Imam Al-Haafidh Muhammad Ibn Isma`il Al-Bukhari RA ranks as one of those pious Muslims that conferred endless bliss on the Ummah of Sayyidunaa Rasoolullah SAW, after the Noble Sahaabah RA. Imam Al-Bukhari RA was born on the 13th Shawwaal 194 AH, in the city of Bukhara, in present day Uzbekistan. His father, Imam Isma`il Ibn Ibrahim Ibn Mughirah Al-Ja`fi RA was a great scholar of hadeeth and an ascetic, from whom he inherited his characteristics of literary zeal and excellence. During his infancy, his father passed away and his mother took up the responsibility of nurturing him.

Imam Al-Bukhari RA became blind at a young age, and none of the skilled doctors at that time could render him any treatment. His mother was a very pious woman and she implored Allah SWT to restore his eyesight. Allah SWT accepted her invocations and soon afterwards, he was fully cured.


When Imam Al-Bukhari RA had reached the age of ten, and after receiving his elementary education, Allah SWT instilled into his heart the affection to learn hadeeth. He was admitted into the hadeeth class in Bukhara and obtained his education after vigorous study. A year later, he had acquired excellent retentions in the chains of transmission and texts of hadeeth, so that sometimes teachers would be corrected by him. At the age of sixteen, he had learnt by heart the books of Imam `Abdullah Ibn Al-Mubarak RA, Imam Al-Wakee` RA and other blessed companions of Imam Abu Hanifah RA.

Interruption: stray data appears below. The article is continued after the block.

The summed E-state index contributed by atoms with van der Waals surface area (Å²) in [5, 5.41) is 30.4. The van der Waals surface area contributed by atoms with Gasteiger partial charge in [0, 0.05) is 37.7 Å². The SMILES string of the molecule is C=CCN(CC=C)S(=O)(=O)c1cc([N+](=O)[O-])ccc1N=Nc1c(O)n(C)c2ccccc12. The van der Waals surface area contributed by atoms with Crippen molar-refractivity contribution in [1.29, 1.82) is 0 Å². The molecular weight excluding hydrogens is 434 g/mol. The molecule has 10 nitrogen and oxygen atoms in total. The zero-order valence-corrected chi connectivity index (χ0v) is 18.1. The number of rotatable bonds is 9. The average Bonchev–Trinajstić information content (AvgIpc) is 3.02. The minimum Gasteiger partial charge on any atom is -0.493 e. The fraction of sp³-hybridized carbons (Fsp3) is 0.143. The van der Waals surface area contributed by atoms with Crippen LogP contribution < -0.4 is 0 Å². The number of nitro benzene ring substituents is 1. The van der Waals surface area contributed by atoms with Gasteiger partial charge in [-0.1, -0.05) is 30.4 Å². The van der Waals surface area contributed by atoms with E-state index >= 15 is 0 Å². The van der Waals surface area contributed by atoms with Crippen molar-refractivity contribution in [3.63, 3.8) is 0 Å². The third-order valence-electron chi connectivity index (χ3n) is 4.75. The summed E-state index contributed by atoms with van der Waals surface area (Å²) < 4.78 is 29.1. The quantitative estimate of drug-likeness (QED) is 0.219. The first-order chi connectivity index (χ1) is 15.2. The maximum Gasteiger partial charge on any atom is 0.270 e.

When he was eighteen, he visited Makkah Al-Mukarramah with his mother and elder brother, Ahmad Ibn Isma`il. After completing the pilgrimage, he remained there to further his education. It was there that he wrote “Qadaayah As-Sahaabah RA Wat Tabi`een RA”, (the religious matters of the Noble Companions RA and those who followed them). After this, he went to Al-Madinah Al-Munawwarah, where he compiled his famous book “Asmaa Ar-Rijaal”, (names of narrators of hadeeth), called “At-Tareekh Al-Kabeer”, (the major history), while sitting at the blessed tomb of Sayyidunaa Rasoolullah SAW.

Imam Al-Bukhari RA travelled to cities far and wide for the sake of seeking knowledge and the transmission of hadeeth. In these various areas, he gained immense knowledge while sitting far away from his own home for several years. He himself stated: “To seek knowledge, I travelled to Egypt and Syria twice, Basra four times, spent six years at Al-Hijaaz and left for Kufa and Baghdad on so many occasions accompanied by scholars of hadeeth.”